Nearly three years after a Malaysian airliner vanished over the Indian Ocean with 239 people on board, authorities called off the search last month, deeming it of one of the world’s greatest aviation mysteries.
But fully autonomous boats like Embry-Riddle’s 16-foot catamaran, Minion, could make search-and-rescue missions more effective. Rather than using a large and expensive manned vessel, Minion can be configured to perform navigation and decision-making tasks such as identifying objects, shapes and performing search tasks. The fully autonomous research platform uses a modular payload tray that carries advanced sensing technology and a communications system that can withstand adverse weather conditions, high humidity and heavy precipitation. It also uses sophisticated perception algorithms based on laser range finders, cameras, and sonars to detect and classify objects in its environment.
“The idea is that it’s a research platform that happens to be autonomous,” said Tim Zuercher, Team Minion’s technical lead and a Ph.D. student. “It can measure everything from salinity in an area to different measurements in different spots. The idea is that you wouldn’t have to monitor it all the time, and hopefully that will open up doors for us in the research world.”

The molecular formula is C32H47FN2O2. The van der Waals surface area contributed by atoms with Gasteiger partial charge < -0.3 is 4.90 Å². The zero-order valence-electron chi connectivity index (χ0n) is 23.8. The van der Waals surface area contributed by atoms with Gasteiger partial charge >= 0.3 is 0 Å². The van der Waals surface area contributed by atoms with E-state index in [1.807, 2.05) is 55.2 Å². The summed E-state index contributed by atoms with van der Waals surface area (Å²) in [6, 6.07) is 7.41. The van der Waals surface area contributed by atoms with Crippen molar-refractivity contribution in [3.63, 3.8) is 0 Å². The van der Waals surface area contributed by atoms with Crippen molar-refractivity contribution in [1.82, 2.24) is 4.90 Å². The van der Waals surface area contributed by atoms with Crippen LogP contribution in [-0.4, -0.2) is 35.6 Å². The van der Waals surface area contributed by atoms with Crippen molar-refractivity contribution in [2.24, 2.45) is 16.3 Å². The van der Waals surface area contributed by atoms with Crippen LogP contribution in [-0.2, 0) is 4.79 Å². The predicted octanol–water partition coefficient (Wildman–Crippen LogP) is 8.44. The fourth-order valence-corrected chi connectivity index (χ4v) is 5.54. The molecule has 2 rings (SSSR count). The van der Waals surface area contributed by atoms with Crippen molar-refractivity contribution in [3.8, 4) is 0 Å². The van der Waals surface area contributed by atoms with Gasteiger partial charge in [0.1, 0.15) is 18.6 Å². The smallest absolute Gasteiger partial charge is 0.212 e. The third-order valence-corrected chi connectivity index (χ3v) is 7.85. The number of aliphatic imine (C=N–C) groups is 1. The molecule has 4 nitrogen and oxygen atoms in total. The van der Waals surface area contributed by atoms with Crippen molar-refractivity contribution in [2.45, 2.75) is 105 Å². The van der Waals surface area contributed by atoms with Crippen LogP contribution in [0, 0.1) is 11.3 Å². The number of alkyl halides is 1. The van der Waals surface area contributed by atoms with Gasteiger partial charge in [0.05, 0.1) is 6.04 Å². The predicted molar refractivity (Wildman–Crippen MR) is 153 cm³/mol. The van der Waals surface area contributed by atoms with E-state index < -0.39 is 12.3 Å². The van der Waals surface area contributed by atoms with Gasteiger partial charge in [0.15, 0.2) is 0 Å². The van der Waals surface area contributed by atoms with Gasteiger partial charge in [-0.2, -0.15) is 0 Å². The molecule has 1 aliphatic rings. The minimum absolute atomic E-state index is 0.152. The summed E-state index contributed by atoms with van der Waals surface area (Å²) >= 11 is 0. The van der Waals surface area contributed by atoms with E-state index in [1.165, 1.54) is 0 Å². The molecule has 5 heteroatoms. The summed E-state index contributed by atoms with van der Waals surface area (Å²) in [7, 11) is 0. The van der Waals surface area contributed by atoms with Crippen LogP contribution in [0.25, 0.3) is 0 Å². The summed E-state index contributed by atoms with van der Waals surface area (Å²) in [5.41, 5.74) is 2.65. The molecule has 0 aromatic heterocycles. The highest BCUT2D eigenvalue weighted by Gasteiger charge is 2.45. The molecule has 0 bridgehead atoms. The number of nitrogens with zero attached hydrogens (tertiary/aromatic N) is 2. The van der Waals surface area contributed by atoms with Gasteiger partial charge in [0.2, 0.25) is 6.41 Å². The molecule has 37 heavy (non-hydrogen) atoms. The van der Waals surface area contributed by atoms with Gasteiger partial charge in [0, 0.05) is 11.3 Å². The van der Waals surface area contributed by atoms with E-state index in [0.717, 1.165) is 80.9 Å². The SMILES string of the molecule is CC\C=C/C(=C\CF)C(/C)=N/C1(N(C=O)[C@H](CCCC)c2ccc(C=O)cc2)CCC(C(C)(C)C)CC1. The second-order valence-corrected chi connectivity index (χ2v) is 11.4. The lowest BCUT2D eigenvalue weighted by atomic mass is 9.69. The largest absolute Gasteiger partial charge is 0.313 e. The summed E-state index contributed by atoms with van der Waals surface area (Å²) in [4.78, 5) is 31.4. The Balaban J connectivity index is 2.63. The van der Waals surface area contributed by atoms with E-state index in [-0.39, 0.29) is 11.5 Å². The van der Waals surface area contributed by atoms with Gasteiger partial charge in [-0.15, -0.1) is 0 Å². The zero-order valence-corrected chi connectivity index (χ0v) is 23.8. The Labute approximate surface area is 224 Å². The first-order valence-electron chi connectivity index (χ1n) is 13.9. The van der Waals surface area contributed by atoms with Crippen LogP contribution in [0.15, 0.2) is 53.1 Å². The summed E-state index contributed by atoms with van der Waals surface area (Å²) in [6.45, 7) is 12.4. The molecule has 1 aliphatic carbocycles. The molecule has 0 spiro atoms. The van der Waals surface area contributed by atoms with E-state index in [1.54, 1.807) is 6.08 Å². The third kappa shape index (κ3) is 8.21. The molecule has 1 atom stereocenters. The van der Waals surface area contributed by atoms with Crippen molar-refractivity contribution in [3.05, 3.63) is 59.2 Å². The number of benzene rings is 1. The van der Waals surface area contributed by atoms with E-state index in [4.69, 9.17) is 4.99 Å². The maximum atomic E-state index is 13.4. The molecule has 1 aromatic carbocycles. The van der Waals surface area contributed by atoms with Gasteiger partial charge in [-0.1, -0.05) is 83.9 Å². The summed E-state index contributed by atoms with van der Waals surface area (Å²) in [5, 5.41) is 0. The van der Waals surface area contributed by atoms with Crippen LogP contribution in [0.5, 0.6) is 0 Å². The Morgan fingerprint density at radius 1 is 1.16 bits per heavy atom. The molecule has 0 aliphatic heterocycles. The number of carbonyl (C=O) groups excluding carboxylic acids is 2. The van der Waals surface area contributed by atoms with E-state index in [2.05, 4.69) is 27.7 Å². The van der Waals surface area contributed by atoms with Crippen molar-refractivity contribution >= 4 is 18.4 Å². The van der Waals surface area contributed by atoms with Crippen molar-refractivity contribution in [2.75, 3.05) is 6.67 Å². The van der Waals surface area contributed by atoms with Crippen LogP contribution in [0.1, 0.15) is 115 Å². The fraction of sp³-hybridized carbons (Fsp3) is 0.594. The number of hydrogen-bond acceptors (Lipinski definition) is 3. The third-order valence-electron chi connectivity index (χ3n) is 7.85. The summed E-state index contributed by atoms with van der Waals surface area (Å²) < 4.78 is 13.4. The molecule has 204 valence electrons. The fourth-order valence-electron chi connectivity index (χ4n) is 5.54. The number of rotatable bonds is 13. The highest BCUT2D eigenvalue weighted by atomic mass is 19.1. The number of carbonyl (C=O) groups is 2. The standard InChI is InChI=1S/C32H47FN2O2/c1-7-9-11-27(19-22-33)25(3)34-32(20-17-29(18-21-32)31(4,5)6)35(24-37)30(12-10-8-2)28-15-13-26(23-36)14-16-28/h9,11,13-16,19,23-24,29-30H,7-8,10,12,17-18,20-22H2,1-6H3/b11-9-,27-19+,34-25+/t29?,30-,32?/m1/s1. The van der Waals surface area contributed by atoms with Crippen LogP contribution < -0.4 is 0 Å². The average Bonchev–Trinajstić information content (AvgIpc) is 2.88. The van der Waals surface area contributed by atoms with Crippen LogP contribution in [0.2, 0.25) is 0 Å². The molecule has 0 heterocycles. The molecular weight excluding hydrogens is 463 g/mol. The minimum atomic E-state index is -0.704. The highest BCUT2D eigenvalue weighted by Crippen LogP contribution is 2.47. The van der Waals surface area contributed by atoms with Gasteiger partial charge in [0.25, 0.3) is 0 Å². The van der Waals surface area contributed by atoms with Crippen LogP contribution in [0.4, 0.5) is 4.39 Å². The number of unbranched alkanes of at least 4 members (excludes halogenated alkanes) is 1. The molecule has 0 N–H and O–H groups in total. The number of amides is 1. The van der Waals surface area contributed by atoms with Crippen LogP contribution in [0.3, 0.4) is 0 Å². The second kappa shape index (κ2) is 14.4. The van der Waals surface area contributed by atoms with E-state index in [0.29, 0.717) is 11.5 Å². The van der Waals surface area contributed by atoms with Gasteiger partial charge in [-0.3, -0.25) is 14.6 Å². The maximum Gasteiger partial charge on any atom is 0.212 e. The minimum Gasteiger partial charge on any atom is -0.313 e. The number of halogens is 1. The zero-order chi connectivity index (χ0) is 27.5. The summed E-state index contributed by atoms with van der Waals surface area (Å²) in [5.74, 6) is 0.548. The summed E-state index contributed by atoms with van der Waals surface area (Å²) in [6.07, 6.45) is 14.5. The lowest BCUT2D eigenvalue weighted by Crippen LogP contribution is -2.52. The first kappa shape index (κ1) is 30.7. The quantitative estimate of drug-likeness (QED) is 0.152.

Embry-Riddle’s Team Minion is comprised of over 20 undergraduate, graduate, and Ph.D. students with majors in the College of Engineering, College of Arts and Sciences, and College of Aviation. Each year, RAER upgrades its autonomous boat to meet the competition’s criteria. During the 2016 Maritime RobotX Challenge, Embry-Riddle took fourth place overall and won the system inspection, technical paper, and team presentation portions of the competition.
Embry-Riddle Mechanical Engineering Professors and RAER Faculty Advisors Eric Coyle and Patrick Currier said that even though the competition is over, the research opportunities for Minion are endless. “We are currently looking for more research opportunities,” Currier said. “This could be used for scanning the bottom of the ocean, surveying the environment, or maintaining security around ports and in military operations.”
Currier added that the boats could also be used in natural disasters such as oil spills. “If you had a fleet of these, you could deploy booms around the oil and launch a plane to survey the oil,” Currier said. “If you had several to deploy from a platform, they could survey the area much faster and more efficiently than humans can.”
Click the rendering below to see the boat overview:
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